Gloria Allred didn’t stop there, though.  She spoke to the media, and offered her personal opinions on Michael Jackson.

Family issues are delicate, and when others intervene they should use care to be discreet.  Yes, it’s necessary to contact Child Protective Services about some — well, many — things, but you risk escalating a problem with an unstable parent if you bring the news media into it.  The only likely benefit of an I reported so-and-so for his bad behavior with kids news conference is publicity for the person holding the news conference.

For an idea of exactly what Gloria Allred displays to the public, see her website at https://www.gloriaallred.com

Ms. Allred’s home page has links to pages with lists of awards, statements of praise and photos with public figures (a 1979 photo with Patricia Hearst appears on the home page, as an apparent teaser).  What’s the point?  If Gloria Allred is that admirable, why emphasize it?

Gloria Allred isn’t really the issue, though.

We can’t expect anyone to be selfless, and when people get close to being selfless they are often taken advantage of and end up feeling bitter.  There’s a balance we should all seek.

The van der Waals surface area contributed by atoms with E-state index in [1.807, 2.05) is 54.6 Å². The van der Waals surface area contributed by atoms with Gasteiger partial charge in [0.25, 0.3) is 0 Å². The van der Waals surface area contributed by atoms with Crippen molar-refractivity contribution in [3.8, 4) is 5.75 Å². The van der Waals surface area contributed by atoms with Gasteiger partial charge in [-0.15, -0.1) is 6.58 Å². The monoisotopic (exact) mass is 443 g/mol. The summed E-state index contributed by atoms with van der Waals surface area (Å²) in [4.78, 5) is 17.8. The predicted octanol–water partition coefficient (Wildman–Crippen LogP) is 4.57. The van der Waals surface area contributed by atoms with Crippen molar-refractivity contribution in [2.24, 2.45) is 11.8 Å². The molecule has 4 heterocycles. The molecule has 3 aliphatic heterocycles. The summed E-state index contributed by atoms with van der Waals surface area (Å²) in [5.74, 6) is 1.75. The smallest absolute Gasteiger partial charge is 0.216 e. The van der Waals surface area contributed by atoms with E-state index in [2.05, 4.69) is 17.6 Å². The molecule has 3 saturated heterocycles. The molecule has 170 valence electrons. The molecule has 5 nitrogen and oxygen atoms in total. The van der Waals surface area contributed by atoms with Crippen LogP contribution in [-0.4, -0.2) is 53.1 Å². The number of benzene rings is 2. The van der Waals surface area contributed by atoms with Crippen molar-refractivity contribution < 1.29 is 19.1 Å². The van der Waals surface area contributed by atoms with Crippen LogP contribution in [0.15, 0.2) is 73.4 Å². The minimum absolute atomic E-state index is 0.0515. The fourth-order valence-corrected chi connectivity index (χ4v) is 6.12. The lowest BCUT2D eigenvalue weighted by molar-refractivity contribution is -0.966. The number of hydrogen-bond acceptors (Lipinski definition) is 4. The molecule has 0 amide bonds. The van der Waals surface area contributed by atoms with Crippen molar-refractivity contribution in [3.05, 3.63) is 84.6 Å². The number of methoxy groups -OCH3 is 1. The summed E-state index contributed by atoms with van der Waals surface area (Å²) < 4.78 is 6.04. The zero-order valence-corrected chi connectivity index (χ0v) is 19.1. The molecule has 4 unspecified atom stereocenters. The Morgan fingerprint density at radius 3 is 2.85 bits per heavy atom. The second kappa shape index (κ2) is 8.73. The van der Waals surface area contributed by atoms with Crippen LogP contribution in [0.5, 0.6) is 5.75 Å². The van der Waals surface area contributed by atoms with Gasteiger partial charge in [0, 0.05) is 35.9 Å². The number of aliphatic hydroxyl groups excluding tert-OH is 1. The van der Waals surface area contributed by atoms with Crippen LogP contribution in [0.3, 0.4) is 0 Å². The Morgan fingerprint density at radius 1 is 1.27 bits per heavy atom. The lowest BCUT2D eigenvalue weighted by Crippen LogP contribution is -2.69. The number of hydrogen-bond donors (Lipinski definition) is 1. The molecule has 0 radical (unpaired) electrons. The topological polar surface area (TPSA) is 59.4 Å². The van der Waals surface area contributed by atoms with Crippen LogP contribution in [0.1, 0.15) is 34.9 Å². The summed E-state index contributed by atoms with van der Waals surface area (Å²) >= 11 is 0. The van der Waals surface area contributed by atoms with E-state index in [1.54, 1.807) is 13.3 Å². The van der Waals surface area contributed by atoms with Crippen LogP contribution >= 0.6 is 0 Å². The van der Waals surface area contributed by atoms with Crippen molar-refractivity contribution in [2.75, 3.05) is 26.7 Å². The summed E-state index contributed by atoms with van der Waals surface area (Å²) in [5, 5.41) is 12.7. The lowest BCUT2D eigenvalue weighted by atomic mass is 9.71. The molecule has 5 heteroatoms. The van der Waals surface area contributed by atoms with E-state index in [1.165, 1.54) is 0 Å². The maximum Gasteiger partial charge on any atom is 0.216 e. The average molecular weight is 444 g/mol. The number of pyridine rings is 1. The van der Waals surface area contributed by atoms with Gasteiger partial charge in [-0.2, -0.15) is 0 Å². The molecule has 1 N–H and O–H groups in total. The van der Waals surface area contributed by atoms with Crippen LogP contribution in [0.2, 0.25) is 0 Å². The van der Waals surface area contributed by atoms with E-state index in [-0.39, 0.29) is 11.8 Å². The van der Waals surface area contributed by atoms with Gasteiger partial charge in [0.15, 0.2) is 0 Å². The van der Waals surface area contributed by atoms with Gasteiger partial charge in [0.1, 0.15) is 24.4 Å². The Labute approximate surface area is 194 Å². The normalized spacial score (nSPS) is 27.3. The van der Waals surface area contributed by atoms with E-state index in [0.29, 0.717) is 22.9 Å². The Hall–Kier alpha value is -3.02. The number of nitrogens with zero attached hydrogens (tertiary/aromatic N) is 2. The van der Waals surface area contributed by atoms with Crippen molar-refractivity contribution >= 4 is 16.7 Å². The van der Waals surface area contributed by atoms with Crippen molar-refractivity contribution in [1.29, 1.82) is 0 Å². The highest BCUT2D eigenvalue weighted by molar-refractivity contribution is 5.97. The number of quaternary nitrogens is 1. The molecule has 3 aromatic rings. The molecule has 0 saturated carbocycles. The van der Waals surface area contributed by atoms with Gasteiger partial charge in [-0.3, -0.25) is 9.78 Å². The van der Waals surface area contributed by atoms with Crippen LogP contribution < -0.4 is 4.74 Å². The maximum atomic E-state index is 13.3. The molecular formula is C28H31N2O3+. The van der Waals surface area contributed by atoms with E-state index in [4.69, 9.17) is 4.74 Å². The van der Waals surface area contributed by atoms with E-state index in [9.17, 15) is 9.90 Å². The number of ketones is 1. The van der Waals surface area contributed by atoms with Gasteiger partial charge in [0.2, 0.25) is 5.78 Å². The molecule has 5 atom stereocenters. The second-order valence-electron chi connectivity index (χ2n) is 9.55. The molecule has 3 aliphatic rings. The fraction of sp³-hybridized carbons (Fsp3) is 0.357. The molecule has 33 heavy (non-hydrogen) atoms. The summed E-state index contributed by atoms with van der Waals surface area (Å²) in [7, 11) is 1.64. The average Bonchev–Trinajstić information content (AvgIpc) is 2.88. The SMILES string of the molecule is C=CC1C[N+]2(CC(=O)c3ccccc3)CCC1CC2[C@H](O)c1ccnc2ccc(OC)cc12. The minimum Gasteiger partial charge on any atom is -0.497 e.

My own experience has taught me that extreme behavior of any kind is a danger signal.  Whether it’s a quality we associate with virtue or something less attractive, there’s potential trouble.  It’s more difficult to see fault in ourselves than in others, but we should always try to recognize it regardless of the source — and then try to keep it in perspective.

Bill Cosby is so impressed with his alleged genius he doesn’t view women as human.  He isn’t the only person to fall into that trap, either.  The #MeToo movement documents human tragedies resulting from the assumption that boundaries don’t apply to truly great (sic) people.  It’s a weakness in our society, but any individual who caves to the encouragement to degrade others is accountable.  Bill Cosby is one of many.